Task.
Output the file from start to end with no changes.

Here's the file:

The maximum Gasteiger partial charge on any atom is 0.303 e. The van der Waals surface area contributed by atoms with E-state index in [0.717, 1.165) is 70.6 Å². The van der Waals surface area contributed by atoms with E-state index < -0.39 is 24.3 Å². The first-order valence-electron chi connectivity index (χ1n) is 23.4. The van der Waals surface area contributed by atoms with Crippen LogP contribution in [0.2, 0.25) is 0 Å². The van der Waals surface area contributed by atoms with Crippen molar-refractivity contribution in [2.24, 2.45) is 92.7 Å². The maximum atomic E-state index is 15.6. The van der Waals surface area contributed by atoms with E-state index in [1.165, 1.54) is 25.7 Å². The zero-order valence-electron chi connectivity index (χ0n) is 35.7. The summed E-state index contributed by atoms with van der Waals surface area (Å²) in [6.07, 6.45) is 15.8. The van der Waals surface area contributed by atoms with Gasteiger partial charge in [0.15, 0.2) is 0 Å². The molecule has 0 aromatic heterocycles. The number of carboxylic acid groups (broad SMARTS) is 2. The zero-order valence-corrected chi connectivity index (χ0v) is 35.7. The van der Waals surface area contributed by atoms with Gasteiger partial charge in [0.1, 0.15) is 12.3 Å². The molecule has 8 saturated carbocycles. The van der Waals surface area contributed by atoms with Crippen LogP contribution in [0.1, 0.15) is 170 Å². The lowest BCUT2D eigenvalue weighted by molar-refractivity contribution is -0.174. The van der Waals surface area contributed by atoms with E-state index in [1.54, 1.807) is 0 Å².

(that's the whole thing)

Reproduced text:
The maximum Gasteiger partial charge on any atom is 0.303 e. The van der Waals surface area contributed by atoms with E-state index in [0.717, 1.165) is 70.6 Å². The van der Waals surface area contributed by atoms with E-state index < -0.39 is 24.3 Å². The first-order valence-electron chi connectivity index (χ1n) is 23.4. The van der Waals surface area contributed by atoms with Crippen LogP contribution in [0.2, 0.25) is 0 Å². The van der Waals surface area contributed by atoms with Crippen molar-refractivity contribution in [2.24, 2.45) is 92.7 Å². The maximum atomic E-state index is 15.6. The van der Waals surface area contributed by atoms with E-state index in [1.165, 1.54) is 25.7 Å². The zero-order valence-electron chi connectivity index (χ0n) is 35.7. The summed E-state index contributed by atoms with van der Waals surface area (Å²) in [6.07, 6.45) is 15.8. The van der Waals surface area contributed by atoms with Gasteiger partial charge in [0.15, 0.2) is 0 Å². The molecule has 0 aromatic heterocycles. The number of carboxylic acid groups (broad SMARTS) is 2. The zero-order valence-corrected chi connectivity index (χ0v) is 35.7. The van der Waals surface area contributed by atoms with Gasteiger partial charge in [0.1, 0.15) is 12.3 Å². The molecule has 8 saturated carbocycles. The van der Waals surface area contributed by atoms with Crippen LogP contribution in [0.1, 0.15) is 170 Å². The lowest BCUT2D eigenvalue weighted by molar-refractivity contribution is -0.174. The van der Waals surface area contributed by atoms with E-state index in [1.54, 1.807) is 0 Å².